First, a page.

NASA Marshall developed a contact-free support structure used to fabricate overhang-type geometries via EBAM. The support structure is used for 3D metal-printed components for the aerospace, automotive, biomedical, and other industries. Current techniques use support structures to address deformation challenges inherent in 3D metal printing; however, these structures (overhangs) are bonded to the component and need to be removed in post-processing using a mechanical tool. This new technology improves the overhang support structure design for components by eliminating associated geometric defects and post-processing requirements.

EBAM technology is capable of making full-density, functional metallic components for numerous engineering applications in industries where high-value, low-volume, custom-designed productions are required. A key challenge in EBAM is overcoming deformation of overhangs that are the result of severe thermal gradients generated by the poor thermal conductivity of metallic powders used in the fabrication process. Conventional support structures address the deformation challenge; however, they are bonded to the component and need to be removed in post-processing using a mechanical tool. This process is laborious, time-consuming, and degrades the surface quality of the product.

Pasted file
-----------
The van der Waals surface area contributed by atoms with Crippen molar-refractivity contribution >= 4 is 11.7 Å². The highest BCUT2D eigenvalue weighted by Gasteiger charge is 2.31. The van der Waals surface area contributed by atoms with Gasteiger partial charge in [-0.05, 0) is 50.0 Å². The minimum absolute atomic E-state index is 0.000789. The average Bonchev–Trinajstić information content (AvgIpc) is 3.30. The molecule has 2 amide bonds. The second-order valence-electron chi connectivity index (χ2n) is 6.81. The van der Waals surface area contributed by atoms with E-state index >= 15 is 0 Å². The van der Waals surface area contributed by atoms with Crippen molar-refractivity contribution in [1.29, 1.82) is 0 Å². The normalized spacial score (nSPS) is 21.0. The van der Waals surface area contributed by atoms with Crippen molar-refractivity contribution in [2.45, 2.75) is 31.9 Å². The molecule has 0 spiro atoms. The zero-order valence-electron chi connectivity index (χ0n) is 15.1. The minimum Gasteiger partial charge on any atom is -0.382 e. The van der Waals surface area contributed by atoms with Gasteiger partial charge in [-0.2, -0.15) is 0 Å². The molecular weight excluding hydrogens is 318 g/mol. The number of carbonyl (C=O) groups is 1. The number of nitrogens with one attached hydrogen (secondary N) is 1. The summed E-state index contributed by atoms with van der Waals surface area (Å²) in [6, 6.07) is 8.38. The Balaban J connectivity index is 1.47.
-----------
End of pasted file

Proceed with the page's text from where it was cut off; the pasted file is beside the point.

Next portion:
The invented support design fabricates a support underneath an overhang by building the support up from the build plate and placing a support surface underneath an overhang with a certain gap (no contact with overhang). The technology deposits one or more layers of unmelted metallic powder in an elongate gap between an upper horizontal surface of the support structure and a lower surface of the overhang geometry. The support structure acts as a heat sink to enhance heat transfer and reduce the temperature and thermal gradients. Because the support structure is not connected to the part, the support structure can be removed freely without any post-processing step.

Future work will compare experimental data with simulation results in order to validate process models as well as to study process parameter effects on the thermal characteristics of the EBAM process.

NASA is actively seeking licensees to commercialize this technology. Please contact NASA’s Licensing Concierge at This email address is being protected from spambots. You need JavaScript enabled to view it. or call us at 202-358-7432 to initiate licensing discussions. Follow this link here  for more information.


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This article first appeared in the July, 2021 issue of Tech Briefs Magazine.

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